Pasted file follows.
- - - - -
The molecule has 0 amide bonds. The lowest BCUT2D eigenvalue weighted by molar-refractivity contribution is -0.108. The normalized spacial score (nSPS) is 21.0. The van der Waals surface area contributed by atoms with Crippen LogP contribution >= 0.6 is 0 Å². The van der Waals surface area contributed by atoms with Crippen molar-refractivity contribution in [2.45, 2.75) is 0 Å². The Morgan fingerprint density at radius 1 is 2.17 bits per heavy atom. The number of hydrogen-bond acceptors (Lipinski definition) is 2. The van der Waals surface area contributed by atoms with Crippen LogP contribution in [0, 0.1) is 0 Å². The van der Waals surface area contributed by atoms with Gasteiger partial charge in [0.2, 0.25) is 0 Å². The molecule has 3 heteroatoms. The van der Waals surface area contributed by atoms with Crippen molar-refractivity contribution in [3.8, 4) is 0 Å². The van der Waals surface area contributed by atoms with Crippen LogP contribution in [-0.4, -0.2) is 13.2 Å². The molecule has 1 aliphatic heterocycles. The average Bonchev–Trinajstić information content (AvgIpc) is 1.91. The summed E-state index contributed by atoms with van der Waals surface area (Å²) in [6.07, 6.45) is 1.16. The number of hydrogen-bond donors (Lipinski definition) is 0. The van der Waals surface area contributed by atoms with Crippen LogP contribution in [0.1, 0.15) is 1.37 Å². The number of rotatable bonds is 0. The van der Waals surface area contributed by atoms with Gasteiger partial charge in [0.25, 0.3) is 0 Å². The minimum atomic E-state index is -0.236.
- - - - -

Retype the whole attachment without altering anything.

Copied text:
The molecule has 0 amide bonds. The lowest BCUT2D eigenvalue weighted by molar-refractivity contribution is -0.108. The normalized spacial score (nSPS) is 21.0. The van der Waals surface area contributed by atoms with Crippen LogP contribution >= 0.6 is 0 Å². The van der Waals surface area contributed by atoms with Crippen molar-refractivity contribution in [2.45, 2.75) is 0 Å². The Morgan fingerprint density at radius 1 is 2.17 bits per heavy atom. The number of hydrogen-bond acceptors (Lipinski definition) is 2. The van der Waals surface area contributed by atoms with Crippen LogP contribution in [0, 0.1) is 0 Å². The van der Waals surface area contributed by atoms with Gasteiger partial charge in [0.2, 0.25) is 0 Å². The molecule has 3 heteroatoms. The van der Waals surface area contributed by atoms with Crippen molar-refractivity contribution in [3.8, 4) is 0 Å². The van der Waals surface area contributed by atoms with Crippen LogP contribution in [-0.4, -0.2) is 13.2 Å². The molecule has 1 aliphatic heterocycles. The average Bonchev–Trinajstić information content (AvgIpc) is 1.91. The summed E-state index contributed by atoms with van der Waals surface area (Å²) in [6.07, 6.45) is 1.16. The number of hydrogen-bond donors (Lipinski definition) is 0. The van der Waals surface area contributed by atoms with Crippen LogP contribution in [0.1, 0.15) is 1.37 Å². The number of rotatable bonds is 0. The van der Waals surface area contributed by atoms with Gasteiger partial charge in [0.25, 0.3) is 0 Å². The minimum atomic E-state index is -0.236.